new zealand working holiday preparation
The idea of going to a different country, especially one that is so different from your own, can be daunting. This time, we left for nearly a year this time, longest we’ve ever been away from home. Before we took our flight to New Zealand, we made sure to get these things done so we won’t get in trouble overseas.
Having to make an overseas phone call is the worst. Phone bills can amount up to NZD$100+ if you’re not careful in handling your affairs before you leave.
From settling your income tax, to changing money, to buying necessary gears, it’s all part of a beautiful process to get yourself ready for your working holiday in New Zealand! For that reason, don’t skip this and make sure you’ve gotten these things done before you proceed!
With that, we’ve put together the things that you need to do before leaving for New Zealand working holiday:
10 Things To Prepare For New Zealand Working Holiday:
If you have been working in Malaysia before going for the working holiday, it is vital that you settle your income tax and obtain the clearance letter before leaving the country.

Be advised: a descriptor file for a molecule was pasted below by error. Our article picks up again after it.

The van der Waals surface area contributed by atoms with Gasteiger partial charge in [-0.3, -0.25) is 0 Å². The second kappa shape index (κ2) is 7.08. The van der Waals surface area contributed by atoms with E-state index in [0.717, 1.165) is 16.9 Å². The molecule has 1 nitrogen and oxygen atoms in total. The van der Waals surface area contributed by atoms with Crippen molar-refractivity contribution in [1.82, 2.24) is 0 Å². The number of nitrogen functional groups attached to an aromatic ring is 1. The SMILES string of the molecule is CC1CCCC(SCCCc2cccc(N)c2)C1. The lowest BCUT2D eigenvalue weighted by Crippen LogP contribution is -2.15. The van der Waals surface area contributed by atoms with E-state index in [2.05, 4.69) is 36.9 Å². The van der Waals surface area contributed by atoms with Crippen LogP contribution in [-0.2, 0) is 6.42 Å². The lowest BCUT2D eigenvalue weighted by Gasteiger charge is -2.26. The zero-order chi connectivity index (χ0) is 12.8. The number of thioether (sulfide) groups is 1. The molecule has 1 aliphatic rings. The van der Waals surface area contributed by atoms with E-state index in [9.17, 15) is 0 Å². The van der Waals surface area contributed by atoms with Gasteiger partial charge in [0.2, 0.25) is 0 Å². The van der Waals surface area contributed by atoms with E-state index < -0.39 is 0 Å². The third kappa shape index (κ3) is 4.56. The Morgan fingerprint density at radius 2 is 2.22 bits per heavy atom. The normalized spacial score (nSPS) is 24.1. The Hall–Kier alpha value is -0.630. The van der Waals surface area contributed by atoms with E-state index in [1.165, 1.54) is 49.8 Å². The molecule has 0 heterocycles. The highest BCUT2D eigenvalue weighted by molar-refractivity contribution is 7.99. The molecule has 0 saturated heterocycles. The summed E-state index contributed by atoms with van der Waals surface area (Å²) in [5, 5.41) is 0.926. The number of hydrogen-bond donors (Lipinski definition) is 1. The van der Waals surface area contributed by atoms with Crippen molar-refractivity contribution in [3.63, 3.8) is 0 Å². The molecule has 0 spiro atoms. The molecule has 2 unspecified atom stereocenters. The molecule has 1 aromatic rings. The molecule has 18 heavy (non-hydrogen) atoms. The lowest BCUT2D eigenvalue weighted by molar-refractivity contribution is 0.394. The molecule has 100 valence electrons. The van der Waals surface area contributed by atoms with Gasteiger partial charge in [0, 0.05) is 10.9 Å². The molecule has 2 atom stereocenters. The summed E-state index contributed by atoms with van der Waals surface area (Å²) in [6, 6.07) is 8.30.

Your question: Why do I need to settle it? I will be back anyways.
Louis and I both didn’t know about this until his salary for his final month was withheld from him. He had to settle his income tax and obtain the tax clearance letter in order to receive his final month’s salary.
Basically, if you’re leaving for a working holiday in New Zealand, get
- CP21 Leaver form (can be obtained from the internet or from your employer).
- BE form (personal income tax form – if the form is not available online, you can always go to the LHDN where you registered your income tax number to get the form done over the counter).
- EA form, which will be issued by your company.
Depending on different LHDN offices, the documents they require will be slightly different. I read online that some require your passport. Always prepare extra because you never know what they’ll need. Read Maccablo‘s article as we found it extremely helpful.
#2: First week accommodation in New Zealand